Some aspects of golf have a personal twist, and some tactics work for certain golfers but not others. Many beginner golfers don’t know where to look at the ball or if they should look at it at all during their swing.
Some golfers do not need to look at the ball during the swing, but rather visualize the path they want it to travel in the shot. Other golfers focus on a spot at the back of the ball for a straight shot, the back right of the ball for a draw shot, and the back left of the ball for a fade shot.
Although some aspects of golf are personal preferences, it helps to have a starting point as you develop your style and what works for you on the golf course. We have some guidelines about where to look at the ball during your swing to get the right shot and find out what strategy works for you.
Where Should You Look At the Golf Ball?
Every golfer knows the focus and precision required to hit consistently accurate shots on the golf course. One of the least discussed aspects of playing golf is where to look at the ball during your shot.
Proper ball focus that works for you is critical for achieving consistently good shots, and it’s a skill that every golfer needs to master.
We will explore the topic of ball focus in golf and provide insights into where to look at the ball for the best results. There are also some misconceptions about where to look at the ball, the proper address position, and maintaining focus during the swing.
We will take a look at these, so you don’t get into any bad habits and offer some solutions and practice drills that can help improve ball focus.
Some Golfers Don’t Look At The Ball
Some golfers find that looking at the ball or a spot on the ball is detrimental to their accuracy and consistency.
These golfers generally like to visualize the entirety of the shot, from the swing to the strike, the trajectory of the ball, and the landing of the ball.
Once they have visualized the shot, they replay it repeatedly in their heads as they take a couple of practice swings and when they make the actual shot.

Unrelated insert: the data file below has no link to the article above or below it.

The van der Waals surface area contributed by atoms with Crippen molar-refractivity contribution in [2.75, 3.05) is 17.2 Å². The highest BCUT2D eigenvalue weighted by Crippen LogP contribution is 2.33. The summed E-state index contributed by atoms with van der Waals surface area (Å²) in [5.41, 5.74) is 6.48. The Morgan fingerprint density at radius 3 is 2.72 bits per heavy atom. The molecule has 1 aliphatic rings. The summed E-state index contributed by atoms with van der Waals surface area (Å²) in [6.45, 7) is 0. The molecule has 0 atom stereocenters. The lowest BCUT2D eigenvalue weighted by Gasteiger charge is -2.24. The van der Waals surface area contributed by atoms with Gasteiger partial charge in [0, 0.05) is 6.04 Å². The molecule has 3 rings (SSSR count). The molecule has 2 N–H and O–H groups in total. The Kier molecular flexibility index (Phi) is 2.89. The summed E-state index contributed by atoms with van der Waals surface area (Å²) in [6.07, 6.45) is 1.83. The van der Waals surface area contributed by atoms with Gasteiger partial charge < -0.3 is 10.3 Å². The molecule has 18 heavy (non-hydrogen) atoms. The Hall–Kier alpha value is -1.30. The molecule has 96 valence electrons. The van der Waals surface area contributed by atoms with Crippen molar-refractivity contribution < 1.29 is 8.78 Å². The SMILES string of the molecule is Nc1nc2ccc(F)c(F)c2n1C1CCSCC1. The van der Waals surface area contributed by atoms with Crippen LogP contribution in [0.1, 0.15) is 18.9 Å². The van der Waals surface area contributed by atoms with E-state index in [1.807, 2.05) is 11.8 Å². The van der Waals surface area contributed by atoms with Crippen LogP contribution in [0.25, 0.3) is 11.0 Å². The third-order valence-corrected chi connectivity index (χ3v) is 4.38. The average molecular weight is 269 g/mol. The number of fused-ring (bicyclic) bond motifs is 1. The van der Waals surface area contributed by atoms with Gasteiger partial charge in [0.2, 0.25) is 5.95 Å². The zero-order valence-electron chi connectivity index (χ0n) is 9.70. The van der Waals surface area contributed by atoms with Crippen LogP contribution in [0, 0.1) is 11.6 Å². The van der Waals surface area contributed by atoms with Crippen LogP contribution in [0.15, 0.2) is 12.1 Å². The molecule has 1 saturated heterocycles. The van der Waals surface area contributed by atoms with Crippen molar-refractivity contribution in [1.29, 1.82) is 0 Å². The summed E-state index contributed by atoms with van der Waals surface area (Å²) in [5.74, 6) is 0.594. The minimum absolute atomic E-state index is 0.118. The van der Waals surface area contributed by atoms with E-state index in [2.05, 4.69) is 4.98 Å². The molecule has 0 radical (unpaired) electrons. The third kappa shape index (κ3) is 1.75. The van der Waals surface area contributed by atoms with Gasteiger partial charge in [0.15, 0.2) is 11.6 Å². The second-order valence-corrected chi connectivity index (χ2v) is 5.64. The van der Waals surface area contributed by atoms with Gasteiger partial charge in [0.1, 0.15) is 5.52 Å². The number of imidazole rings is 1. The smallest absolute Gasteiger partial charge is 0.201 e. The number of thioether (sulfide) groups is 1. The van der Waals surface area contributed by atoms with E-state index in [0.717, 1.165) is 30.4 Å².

Their eyes may be on the ball, but they are not focused intently on the ball or a particular spot on the ball. The shot is made through visualizations and then, through instinct, to hit the ball in the right position and achieve the desired shot.
While this strategy works for some golfers, it is generally for advanced golfers with some experience rather than beginners.
Where To Look At The Golf Ball
Before we get into the details about where to look at the golf ball during your swing, some misconceptions should be addressed to prevent golfers from falling into bad habits that can affect their game.
Common Misconceptions About Ball Focus
One common misconception is that golfers should look at the clubhead during the swing. This belief is based on the idea that by watching the clubhead, golfers can control the ball’s trajectory. However, this approach is problematic because it causes the golfer to take their eyes off the ball, leading to inconsistent shots.
Another misconception is that golfers should keep their heads still during the swing. While it’s true that the head should be relatively stable, holding the head too rigidly can cause tension in the neck and shoulders, leading to a restricted swing.
Finally, some golfers believe they should look at the target during the swing. While it’s important to have a clear picture of the target in mind, focusing on it during the swing can cause the golfer to lose sight of the ball, leading to inaccurate shots.
To address these misconceptions, golfers should focus on keeping their eyes on the ball throughout the swing. The ball is the target, and by keeping their eyes on it, golfers can maintain their focus and improve their chances of hitting accurate shots.
So where should you be looking at the ball during your swing?
Where to Look At The Ball For A Straight Shot